A while ago I entered a link to an interview in Spiegel online with Silvana Koch-Mehrin, member of the European Parliament for the Liberal party (ALDE), where she talks about her most terrible student job. In her case it was in a call center working late hours and calling people according to the rhythm of ads running on TV channels.
There are basically two reasons for working while being a student:
1) First, you need to earn some money in addition to what your parents provide you with or to the grant you get so that you can afford another beer, an overseas trip or what not.
2) Secondly, you gain experience in the real world, in business, experience that you can add to your CV, usually accommodated with a nice letter of recommendation from the employer.
The latter has become more and more important over the last, say, three decades. The kind of jobs students are doing has become a one of the key factors for Human Resource departments in selecting the candidates that get invited for job interviews. And students, in turn, show the tendency to believe that they need to get the best and greatest record of qualifications in addition to their studies for having a chance on the labour market when finishing.
While our parents and grandparents worked as bricklayers or at petrol stations or in bakeries, there is some societal pressure nowadays for doing something “better”, more “relevant”, more “qualifying”. The trend clearly is for internships in large, multinational companies or organisations, best coupled with some time in a foreign country.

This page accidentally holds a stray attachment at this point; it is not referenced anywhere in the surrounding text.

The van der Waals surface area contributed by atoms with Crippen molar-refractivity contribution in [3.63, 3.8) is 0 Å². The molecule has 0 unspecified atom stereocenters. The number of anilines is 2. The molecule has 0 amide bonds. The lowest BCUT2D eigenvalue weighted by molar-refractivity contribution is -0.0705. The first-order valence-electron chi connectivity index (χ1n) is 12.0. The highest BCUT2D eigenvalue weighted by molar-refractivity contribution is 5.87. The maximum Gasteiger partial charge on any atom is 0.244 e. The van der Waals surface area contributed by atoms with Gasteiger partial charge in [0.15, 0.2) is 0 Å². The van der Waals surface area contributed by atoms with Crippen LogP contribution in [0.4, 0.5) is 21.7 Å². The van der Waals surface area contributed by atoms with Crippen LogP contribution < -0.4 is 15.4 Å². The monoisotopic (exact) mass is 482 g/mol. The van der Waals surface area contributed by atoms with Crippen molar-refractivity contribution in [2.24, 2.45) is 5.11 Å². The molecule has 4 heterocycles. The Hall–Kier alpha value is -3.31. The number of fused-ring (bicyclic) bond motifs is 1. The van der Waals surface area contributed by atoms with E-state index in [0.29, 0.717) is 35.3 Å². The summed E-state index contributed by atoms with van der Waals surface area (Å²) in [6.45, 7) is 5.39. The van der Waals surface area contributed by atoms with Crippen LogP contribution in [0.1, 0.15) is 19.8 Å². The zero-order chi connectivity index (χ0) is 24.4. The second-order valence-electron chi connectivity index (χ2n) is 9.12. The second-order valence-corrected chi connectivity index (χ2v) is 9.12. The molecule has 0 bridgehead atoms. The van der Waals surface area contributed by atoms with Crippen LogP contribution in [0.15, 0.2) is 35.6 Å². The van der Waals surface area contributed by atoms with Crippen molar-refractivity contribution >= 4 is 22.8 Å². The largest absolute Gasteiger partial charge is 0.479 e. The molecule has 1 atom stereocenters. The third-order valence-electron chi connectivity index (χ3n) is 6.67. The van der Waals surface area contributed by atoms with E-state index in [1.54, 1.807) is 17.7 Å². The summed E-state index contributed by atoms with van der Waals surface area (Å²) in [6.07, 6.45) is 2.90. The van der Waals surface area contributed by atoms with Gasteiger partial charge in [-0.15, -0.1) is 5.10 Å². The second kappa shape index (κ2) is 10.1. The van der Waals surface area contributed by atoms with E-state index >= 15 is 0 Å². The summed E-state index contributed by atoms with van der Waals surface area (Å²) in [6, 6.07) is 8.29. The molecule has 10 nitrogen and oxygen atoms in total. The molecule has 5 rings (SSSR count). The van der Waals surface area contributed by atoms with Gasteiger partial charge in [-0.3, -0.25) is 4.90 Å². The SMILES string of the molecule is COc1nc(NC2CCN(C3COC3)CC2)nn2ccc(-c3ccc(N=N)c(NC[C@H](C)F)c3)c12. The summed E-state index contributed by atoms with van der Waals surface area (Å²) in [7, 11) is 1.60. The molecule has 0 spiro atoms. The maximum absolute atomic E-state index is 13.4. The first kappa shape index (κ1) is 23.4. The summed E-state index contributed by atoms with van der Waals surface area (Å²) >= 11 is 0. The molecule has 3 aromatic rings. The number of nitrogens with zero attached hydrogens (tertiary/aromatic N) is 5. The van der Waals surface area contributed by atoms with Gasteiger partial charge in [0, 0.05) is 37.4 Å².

Quite honestly, that's fantastic to do and I would love my children to pursue such an opportunity when it's their turn – some more years to go, though.
In addition, however, I firmly believe that society – including, most notably, Human Resource departments – ought to acknowledge that some odd jobs are equally valuable even though they are not at all like high profile international internships.
In probably any kind of job you gain a lot experience which you can use in your profession later on. It's above all the soft skills that matter. The interaction with people you are working with, the integration of yourself into existing teams and work environments. This includes individuals, strata, business domains, etc.
In other words: What is important is to gain experience. And with the most horrible horrible student job – as described in the Spiegel interview series – people might make the most valuable experience for their later profession, and, in fact, for life.
Negative experience, seeing and learning how things don't work and go wrong, is vital. We all know that since our childhood and we see it repeating with our own children. It includes the experience of failing, of disappointment, of having to muddle-through for getting things done. Who never went through tough situations is more likely to fail when confronted with them. After all we don't live in egg shells.
So jobs that qualify people for leadership positions can be different. There is no one size meets all needs. And jobbing for life could – and perhaps should – mean to aim for a good mix of high profile jobs and real grunt work.